Our results have implications for both origin (home) and destination (host) countries. From the viewpoint of destination countries, selection on religiosity and gender-egalitarian attitudes implies that cultural distance between migrants and host-country citizens is smaller than that between the countries’ overall populations.
On the one hand, existing empirical studies suggest that smaller cultural distance facilitates immigrants’ economic and socio-demographic outcomes at destination. As a result, it will influence opinions about immigration and migrants’ capacity to assimilate. As far as public opinion is concerned, selective migration from the MENA region to high-income countries should be less of a concern for the latter. Informing public opinion about this might influence attitudes toward immigration and discrimination.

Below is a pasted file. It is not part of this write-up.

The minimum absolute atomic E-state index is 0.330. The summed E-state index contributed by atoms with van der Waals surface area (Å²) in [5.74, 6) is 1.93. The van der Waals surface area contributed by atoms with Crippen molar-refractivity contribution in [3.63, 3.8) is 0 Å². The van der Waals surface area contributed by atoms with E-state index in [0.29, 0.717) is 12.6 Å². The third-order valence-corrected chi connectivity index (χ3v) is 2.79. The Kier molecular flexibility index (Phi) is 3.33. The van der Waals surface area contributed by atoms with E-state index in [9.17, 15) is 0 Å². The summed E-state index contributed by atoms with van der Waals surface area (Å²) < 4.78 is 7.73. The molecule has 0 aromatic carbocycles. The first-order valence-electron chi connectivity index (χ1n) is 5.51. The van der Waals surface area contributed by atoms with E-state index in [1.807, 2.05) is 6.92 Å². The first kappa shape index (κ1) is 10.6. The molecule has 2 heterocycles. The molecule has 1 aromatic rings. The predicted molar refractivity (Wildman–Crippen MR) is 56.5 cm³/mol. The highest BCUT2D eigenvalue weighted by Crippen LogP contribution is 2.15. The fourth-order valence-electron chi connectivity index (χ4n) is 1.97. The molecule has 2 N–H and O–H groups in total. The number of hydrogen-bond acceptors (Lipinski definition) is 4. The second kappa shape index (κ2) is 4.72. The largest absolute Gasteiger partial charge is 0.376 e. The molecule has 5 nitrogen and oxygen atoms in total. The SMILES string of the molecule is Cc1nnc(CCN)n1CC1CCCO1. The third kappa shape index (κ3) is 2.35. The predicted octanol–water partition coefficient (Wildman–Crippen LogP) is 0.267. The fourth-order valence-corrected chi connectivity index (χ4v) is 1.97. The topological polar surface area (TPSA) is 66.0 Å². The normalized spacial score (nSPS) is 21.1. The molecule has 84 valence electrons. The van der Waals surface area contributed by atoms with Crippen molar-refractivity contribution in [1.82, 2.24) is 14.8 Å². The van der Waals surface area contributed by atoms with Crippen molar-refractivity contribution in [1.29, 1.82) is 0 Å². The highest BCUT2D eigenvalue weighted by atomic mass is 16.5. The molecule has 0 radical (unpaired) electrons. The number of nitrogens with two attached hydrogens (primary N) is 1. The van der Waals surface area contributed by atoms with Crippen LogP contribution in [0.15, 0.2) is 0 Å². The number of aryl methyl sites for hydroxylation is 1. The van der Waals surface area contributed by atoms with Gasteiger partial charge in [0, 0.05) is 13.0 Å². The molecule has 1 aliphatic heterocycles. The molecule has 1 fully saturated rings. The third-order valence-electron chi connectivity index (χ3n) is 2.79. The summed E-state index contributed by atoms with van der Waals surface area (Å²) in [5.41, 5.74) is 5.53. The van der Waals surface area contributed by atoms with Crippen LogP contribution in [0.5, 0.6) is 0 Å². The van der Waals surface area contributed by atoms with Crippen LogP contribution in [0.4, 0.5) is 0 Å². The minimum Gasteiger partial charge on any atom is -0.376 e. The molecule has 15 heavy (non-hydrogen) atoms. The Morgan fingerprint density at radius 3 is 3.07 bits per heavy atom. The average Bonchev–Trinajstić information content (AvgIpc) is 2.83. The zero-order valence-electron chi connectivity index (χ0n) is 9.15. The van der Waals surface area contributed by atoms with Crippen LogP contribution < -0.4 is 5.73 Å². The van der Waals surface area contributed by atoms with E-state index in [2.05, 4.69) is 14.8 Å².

On the other hand, a key finding of our analysis is that the aggregate effect of cultural selection should not be overestimated.
Another important finding is that the Arab Spring decreased the strength of cultural selection. This suggests that conflict and political turmoil in developing countries are likely to increase not only migration pressures to OECD countries but also the average cultural distance between immigrants and host-country citizens.
Migration peaks and cultural distance are two sources of tension and negative attitudes toward immigrants in OECD countries. Hence, we see cultural selection as another argument to justify coordinated interventions to bring peace, security and stability in countries at risk.